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Coronavirus: What's happening in Canada and around the world on Wednesday

The U.S. government said Wednesday it will deliver nearly 837,000 Pfizer vaccines to Caribbean nations as the region with limited resources struggles with a spike in COVID-19 cases amid violent anti-vaccine protests.

U.S. to deliver nearly 837,000 Pfizer shots to Caribbean nations as region struggles with COVID-19 surge

A health worker inoculates a woman with her first dose of the Moderna COVID-19 vaccine at the Saint Damien Hospital in Port-au-Prince, Haiti, on July 19. The Caribbean region has reported more than 1.29 million cases and more than 16,000 deaths. (Ricardo Arduengo/Reuters)

The latest:

The U.S. government said Wednesday it will deliver nearly 837,000 Pfizer vaccines to Caribbean nations as the region with limited resources struggles with a spike in COVID-19 cases amid violent anti-vaccine protests.

The Bahamas will receive 397,000 doses, followed by more than 305,000 doses for Trinidad and Tobago. Barbados will receive 70,200 doses, with 35,100 slated for St. Vincent and the Grenadines, 17,550 for Antigua and 11,700 for St. Kitts and Nevis.

"The Biden-Harris administration's highest priority in the Americas today is managing and ending the COVID pandemic and contributing to equitable recovery," said Juan Gonzalez, the National Security Council's senior director for the Western Hemisphere.

Thousands of specialized syringes required for the Pfizer vaccine also were donated, with officials noting that the donations involved "significant legal and logistic complexity."

The United States Agency for International Development (USAID), which has provided more than $28 million US to help 14 Caribbean nations fight COVID-19, said it expects to announce additional funding soon, according to a White House official.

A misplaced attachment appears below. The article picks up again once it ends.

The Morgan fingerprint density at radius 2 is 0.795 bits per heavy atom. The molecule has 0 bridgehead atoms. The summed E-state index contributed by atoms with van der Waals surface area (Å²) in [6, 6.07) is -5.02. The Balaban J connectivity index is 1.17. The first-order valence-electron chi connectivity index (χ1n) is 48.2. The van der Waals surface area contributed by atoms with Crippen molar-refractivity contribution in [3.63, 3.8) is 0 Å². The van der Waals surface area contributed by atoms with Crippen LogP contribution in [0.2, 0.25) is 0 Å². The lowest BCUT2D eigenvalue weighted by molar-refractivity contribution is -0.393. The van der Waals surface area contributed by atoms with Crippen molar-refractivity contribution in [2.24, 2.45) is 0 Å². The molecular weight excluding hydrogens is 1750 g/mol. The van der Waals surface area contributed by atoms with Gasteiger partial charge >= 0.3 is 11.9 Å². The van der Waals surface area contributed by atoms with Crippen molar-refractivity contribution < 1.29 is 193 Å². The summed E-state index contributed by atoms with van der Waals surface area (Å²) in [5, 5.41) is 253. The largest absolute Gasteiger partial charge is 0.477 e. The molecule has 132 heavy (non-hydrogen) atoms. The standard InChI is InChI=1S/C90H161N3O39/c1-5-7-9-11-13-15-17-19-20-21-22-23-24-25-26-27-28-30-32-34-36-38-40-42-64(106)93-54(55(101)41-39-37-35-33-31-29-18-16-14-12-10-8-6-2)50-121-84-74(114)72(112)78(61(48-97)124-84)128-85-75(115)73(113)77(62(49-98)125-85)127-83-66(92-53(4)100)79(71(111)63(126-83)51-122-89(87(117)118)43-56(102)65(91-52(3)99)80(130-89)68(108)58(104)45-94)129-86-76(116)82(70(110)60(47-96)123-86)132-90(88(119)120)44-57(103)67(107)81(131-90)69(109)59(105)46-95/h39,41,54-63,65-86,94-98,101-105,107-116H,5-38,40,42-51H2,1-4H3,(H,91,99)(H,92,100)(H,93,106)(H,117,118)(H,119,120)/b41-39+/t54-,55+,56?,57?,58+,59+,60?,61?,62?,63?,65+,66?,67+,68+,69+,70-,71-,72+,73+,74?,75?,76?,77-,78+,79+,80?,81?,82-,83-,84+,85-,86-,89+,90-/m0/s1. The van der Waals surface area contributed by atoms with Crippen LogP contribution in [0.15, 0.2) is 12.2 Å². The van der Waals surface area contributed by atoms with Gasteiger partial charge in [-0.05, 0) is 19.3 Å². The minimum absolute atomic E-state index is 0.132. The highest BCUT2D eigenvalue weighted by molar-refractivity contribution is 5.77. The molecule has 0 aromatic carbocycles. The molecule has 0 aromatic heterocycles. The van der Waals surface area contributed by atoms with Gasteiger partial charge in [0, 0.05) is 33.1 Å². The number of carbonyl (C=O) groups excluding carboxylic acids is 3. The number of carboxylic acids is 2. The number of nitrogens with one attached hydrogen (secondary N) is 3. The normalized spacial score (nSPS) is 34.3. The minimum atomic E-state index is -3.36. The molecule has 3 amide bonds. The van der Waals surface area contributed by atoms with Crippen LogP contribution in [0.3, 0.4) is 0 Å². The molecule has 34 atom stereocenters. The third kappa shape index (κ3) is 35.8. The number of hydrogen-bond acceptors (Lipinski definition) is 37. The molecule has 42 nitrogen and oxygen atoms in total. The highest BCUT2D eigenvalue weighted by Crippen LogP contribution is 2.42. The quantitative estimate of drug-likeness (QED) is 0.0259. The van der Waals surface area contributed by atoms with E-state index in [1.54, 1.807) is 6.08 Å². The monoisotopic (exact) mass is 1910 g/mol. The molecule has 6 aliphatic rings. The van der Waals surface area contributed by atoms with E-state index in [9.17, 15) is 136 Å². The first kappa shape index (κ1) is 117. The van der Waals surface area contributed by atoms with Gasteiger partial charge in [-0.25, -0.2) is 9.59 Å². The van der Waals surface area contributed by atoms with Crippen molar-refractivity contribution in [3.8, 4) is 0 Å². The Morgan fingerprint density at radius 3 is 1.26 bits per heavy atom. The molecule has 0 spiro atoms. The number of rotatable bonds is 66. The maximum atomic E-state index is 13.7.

The Caribbean region has reported more than 1.29 million cases and more than 16,000 deaths, with some 10.7 million people vaccinated so far, according to the Trinidad-based Caribbean Public Health Agency.

A passenger at Piarco International Airport in Trinidad and Tobago checks in on July 17 for the first commercial flight to depart since borders were closed last year. Trinidad and Tobago is among several Caribbean islands struggling with COVID-19 cases. (Andrea De Silva/Reuters)

Among the hardest-hit Caribbean nations is Haiti, which on July 14 received its first vaccine shipment since the pandemic began — 500,000 doses of the Moderna vaccine donated by the U.S. via the United Nations' COVAX program for low-income countries.

A National Security Council spokesperson told media that the U.S. "will send a significant amount of additional doses to Haiti soon," but further details were not immediately available.

The U.S. announcement comes amid recent anti-vaccine protests in Guyana, Antigua and St. Vincent and the Grenadines, whose prime minister was briefly hospitalized last week after being hit in the head with a rock.


What's happening in Canada